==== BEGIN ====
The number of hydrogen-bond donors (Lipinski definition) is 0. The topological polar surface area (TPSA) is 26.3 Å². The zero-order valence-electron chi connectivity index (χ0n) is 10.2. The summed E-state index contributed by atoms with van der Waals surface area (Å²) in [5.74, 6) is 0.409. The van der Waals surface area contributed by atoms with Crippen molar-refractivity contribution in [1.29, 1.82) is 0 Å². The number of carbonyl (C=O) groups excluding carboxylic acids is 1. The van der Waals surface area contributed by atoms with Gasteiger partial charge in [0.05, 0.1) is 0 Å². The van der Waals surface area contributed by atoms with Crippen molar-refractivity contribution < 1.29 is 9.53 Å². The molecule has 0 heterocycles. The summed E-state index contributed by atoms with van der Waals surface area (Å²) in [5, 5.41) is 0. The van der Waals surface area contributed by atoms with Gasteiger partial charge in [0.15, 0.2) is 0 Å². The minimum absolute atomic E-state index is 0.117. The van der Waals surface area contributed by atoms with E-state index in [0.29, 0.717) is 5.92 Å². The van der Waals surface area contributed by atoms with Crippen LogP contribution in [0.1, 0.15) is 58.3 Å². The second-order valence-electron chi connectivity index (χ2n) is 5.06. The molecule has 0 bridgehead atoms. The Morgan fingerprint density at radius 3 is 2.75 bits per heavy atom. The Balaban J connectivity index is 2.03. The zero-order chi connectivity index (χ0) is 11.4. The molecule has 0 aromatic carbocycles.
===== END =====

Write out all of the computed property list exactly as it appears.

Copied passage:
The number of hydrogen-bond donors (Lipinski definition) is 0. The topological polar surface area (TPSA) is 26.3 Å². The zero-order valence-electron chi connectivity index (χ0n) is 10.2. The summed E-state index contributed by atoms with van der Waals surface area (Å²) in [5.74, 6) is 0.409. The van der Waals surface area contributed by atoms with Crippen molar-refractivity contribution in [1.29, 1.82) is 0 Å². The number of carbonyl (C=O) groups excluding carboxylic acids is 1. The van der Waals surface area contributed by atoms with Gasteiger partial charge in [0.05, 0.1) is 0 Å². The van der Waals surface area contributed by atoms with Crippen molar-refractivity contribution < 1.29 is 9.53 Å². The molecule has 0 heterocycles. The summed E-state index contributed by atoms with van der Waals surface area (Å²) in [5, 5.41) is 0. The van der Waals surface area contributed by atoms with Gasteiger partial charge in [0.15, 0.2) is 0 Å². The minimum absolute atomic E-state index is 0.117. The van der Waals surface area contributed by atoms with E-state index in [0.29, 0.717) is 5.92 Å². The van der Waals surface area contributed by atoms with Crippen LogP contribution in [0.1, 0.15) is 58.3 Å². The second-order valence-electron chi connectivity index (χ2n) is 5.06. The molecule has 0 bridgehead atoms. The Morgan fingerprint density at radius 3 is 2.75 bits per heavy atom. The Balaban J connectivity index is 2.03. The zero-order chi connectivity index (χ0) is 11.4. The molecule has 0 aromatic carbocycles.